When alleys are present, garages are located in back of a lot with access from the alley. When there are alleys, garbage collection may take place from the alley. Lots at the corners of a block are called corner lots. Corner lots may have the advantage that a garage can be built with street access from the side, but have the disadvantage that there is more parkway lawn to mow and more sidewalk to shovel snow from. In areas with large blocks, homes are sometimes built in the center of the block. In this situation, the lot will include a long driveway to provide transportation access; because the shape is reminiscent of a flag on a flag pole, these lots are called flag lots. Local governments pass zoning laws which control what buildings can be built on a lot and what they can be used for. For example, certain areas are zoned for residential buildings such as houses. Other areas can be agriculturally, or industrially zoned. Sometimes zoning laws establish other restrictions, such as a minimum lot area and/or frontage length for building a house or other building, maximum building size, or minimum setbacks from a lot boundary for building a structure.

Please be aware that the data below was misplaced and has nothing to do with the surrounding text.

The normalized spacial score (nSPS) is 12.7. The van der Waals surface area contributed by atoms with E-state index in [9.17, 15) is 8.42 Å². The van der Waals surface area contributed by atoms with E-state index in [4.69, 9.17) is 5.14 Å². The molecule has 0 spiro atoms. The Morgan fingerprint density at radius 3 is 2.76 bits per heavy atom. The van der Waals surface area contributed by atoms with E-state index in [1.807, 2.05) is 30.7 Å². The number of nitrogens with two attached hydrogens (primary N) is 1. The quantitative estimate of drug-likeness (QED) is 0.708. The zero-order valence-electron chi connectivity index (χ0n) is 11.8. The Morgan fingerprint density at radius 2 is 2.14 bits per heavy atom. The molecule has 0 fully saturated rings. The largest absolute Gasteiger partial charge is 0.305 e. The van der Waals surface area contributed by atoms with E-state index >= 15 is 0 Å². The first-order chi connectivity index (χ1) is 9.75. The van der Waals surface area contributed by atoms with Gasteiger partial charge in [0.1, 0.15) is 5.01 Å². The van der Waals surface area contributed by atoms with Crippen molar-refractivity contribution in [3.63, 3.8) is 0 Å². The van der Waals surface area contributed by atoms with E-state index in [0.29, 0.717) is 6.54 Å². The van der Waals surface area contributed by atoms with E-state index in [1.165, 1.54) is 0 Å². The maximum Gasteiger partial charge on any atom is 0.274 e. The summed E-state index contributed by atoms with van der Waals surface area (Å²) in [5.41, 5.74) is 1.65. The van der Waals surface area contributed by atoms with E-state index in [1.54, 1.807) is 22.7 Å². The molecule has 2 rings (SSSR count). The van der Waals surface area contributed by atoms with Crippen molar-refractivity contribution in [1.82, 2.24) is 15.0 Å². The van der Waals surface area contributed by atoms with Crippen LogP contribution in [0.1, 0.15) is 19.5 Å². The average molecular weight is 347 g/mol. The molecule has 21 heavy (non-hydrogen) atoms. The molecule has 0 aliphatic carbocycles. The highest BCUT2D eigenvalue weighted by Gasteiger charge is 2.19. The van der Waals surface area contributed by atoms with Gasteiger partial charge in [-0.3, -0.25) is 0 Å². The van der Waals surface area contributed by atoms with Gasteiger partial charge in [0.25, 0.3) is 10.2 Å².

This is in addition to building codes. Minimum lot sizes and separations must be met when wells and septic systems are used. In urban areas and water lines provide service to households. There may be restrictions based on covenants established by private parties such as the real estate developer. There may be easements for utilities to run water, electric power, or telephone lines through a lot. Something, meant to improve the value or usefulness of a lot can be called an appurtenance to the lot. Structures such as buildings, sidewalks, patios or other pavement, septic systems and similar improvements which are considered permanently attached to the land in the lot are considered to be real property part of the lot but parts of a building, such as condominiums, are owned separately; such structures owned by the lot owner, as well as easements which help the lot owners or users, can be considered appurtenances to the lot. A lot without such structures can be called a vacant lot, u